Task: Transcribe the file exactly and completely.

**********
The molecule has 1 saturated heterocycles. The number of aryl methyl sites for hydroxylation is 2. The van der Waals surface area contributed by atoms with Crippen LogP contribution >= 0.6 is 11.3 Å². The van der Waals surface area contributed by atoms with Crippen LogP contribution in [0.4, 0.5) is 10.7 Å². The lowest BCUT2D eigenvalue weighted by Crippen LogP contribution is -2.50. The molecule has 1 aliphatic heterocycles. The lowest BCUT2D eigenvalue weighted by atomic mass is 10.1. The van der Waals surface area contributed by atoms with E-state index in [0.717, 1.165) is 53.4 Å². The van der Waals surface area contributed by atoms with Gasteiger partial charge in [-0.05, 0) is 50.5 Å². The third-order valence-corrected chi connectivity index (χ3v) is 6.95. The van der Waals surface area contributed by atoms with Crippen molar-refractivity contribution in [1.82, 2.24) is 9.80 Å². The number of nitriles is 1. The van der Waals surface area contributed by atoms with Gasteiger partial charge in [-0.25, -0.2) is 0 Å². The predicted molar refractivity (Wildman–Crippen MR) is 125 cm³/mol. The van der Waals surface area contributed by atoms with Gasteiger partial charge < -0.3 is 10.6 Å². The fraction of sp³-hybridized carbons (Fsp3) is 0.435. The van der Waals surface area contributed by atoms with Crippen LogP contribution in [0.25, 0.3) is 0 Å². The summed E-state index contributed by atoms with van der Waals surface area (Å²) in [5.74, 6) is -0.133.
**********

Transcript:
The molecule has 1 saturated heterocycles. The number of aryl methyl sites for hydroxylation is 2. The van der Waals surface area contributed by atoms with Crippen LogP contribution >= 0.6 is 11.3 Å². The van der Waals surface area contributed by atoms with Crippen LogP contribution in [0.4, 0.5) is 10.7 Å². The lowest BCUT2D eigenvalue weighted by Crippen LogP contribution is -2.50. The molecule has 1 aliphatic heterocycles. The lowest BCUT2D eigenvalue weighted by atomic mass is 10.1. The van der Waals surface area contributed by atoms with E-state index in [0.717, 1.165) is 53.4 Å². The van der Waals surface area contributed by atoms with Gasteiger partial charge in [-0.05, 0) is 50.5 Å². The third-order valence-corrected chi connectivity index (χ3v) is 6.95. The van der Waals surface area contributed by atoms with Crippen molar-refractivity contribution in [1.82, 2.24) is 9.80 Å². The number of nitriles is 1. The van der Waals surface area contributed by atoms with Gasteiger partial charge in [-0.25, -0.2) is 0 Å². The predicted molar refractivity (Wildman–Crippen MR) is 125 cm³/mol. The van der Waals surface area contributed by atoms with Gasteiger partial charge < -0.3 is 10.6 Å². The fraction of sp³-hybridized carbons (Fsp3) is 0.435. The van der Waals surface area contributed by atoms with Crippen LogP contribution in [0.25, 0.3) is 0 Å². The summed E-state index contributed by atoms with van der Waals surface area (Å²) in [5.74, 6) is -0.133.